While Manning has neither the experience nor the record to be a good senator, Ben Cardin has quietly worked hard for Maryland and the U.S. for decades. Cardin is not just knowledgeable but effective – a rare enough combination in public life. He has advocated for liberal causes since before Manning was born.

Manning refers to Maryland as her “home state” but she was born in Oklahoma and grew up there and Wales. She lived for 15 months with an aunt in Potomac. While military personnel often have short stays in a place for obvious reasons, even if she returned occasionally, one wonders how up she is on the state. Does she know, say, where Garrett and Somerset Counties are located?

Some make the case that Manning’s campaign will lead to debate over important questions. If anything, her record as a traitor will simply serve to undermine legitimate and important questions over Russian interference and American policy more generally.

Manning will undoubtedly attract lots of press coverage as a celebrity. Donald Trump did too. Perhaps it’s time we seek other qualities in our public officials than the ability to command media attention, especially when we have an outstanding public servant in Ben Cardin already in office.

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The Floreen Path to At-Large Success

By Adam Pagnucco.

Montgomery County’s At-Large County Council race may be the hardest contest in the county to predict.  That’s because it doesn’t necessarily involve candidates running against each other directly.  It operates more like a political market in which the four candidates who are able to sell their product to the most people win.  That’s why candidates who are completely different from each other – who are selling entirely different things – often finish in the top four together.  Viewed in this way, there are multiple paths to victory available in every at-large election.  One path worth examining for this year is the one taken by four-term incumbent Nancy Floreen.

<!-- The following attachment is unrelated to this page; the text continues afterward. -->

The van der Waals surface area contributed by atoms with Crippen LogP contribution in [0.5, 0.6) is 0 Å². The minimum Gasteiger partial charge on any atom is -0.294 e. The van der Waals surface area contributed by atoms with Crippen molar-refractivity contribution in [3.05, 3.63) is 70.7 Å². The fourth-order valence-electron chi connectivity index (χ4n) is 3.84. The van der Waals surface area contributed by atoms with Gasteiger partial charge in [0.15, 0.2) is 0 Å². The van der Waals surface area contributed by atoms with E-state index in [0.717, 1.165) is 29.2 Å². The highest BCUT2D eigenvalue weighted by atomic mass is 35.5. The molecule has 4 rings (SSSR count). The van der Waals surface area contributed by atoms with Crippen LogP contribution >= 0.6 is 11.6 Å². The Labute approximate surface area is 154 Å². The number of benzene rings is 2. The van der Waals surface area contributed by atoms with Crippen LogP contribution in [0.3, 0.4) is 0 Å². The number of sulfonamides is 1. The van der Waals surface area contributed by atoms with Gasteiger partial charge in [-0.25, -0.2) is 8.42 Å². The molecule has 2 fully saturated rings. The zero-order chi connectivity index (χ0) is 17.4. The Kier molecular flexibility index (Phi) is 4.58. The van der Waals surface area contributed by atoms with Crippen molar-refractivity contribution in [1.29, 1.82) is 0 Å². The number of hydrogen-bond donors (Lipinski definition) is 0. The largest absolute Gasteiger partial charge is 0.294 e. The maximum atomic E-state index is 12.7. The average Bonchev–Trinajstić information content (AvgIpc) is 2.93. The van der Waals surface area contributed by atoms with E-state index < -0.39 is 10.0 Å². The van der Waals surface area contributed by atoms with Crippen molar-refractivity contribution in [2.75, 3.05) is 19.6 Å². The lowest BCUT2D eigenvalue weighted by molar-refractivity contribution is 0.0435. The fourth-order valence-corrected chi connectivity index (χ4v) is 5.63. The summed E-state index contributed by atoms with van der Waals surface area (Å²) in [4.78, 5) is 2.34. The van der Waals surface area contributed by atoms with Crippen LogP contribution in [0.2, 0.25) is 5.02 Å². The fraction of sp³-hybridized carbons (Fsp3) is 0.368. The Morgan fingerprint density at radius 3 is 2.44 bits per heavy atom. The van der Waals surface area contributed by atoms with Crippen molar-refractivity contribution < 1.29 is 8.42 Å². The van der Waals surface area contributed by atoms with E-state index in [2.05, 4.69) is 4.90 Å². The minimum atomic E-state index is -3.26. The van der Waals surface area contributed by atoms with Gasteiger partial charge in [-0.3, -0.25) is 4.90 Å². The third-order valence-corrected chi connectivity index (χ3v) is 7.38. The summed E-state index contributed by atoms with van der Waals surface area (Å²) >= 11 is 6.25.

Floreen, a former Planning Board Member and Mayor of Garrett Park, was first elected as part of Doug Duncan’s End Gridlock slate in 2002.  With four terms in office, she is by far the longest-serving female at-large Council Member since the council’s current structure was established in 1990.  She has enjoyed strong support from the business and real estate communities for her entire tenure in office and has also drawn some labor and progressive backing.  One union that has never endorsed her is MCEA – indeed, she is the only council candidate who has been elected four straight times without the Apple Ballot since MCEA began using it in the 1990s.  Floreen is not known for initiating progressive bills, but she has often voted for them, including the 2008 prevailing wage law, the 2013 and 2017 minimum wage hikes, the 2014 public campaign financing law and the 2015 paid sick leave law.  Despite her reputation for business-friendly positions, Floreen passed three major tax hikes during her two years as Council President and voted for others.  Progressives don’t give her enough credit for her willingness to support new revenue for government.  And so it’s fair to say that she has balanced between the left and the center during her four terms in office.

A Floreen mailer from her first campaign in 2002.  Note how she shows support from two very different County Executives.

The electoral trajectory of Council Member Marc Elrich, who went from losing four straight council races to finishing first at-large two cycles in a row, is well known.  Several candidates have tried to emulate his success over the years but none have matched it.  Floreen’s success is less recognized but still substantial.  Since 2002, she has finished third, fourth, third and second in the Democratic primaries in that order.  Since her first election, she has cut the vote gap between herself and the first-place finisher by more than half.  If she were not covered by term limits and chose to run for reelection, she would be the odds-on favorite to finish first in the next at-large race with Elrich running for Executive.

Below are Floreen’s ranks of finish in the 2006, 2010 and 2014 primaries by state legislative and council district.  Also displayed is her percentage of the vote in 2014.  She enjoyed significant gains in 2014, especially in Upcounty districts where she finished first or second.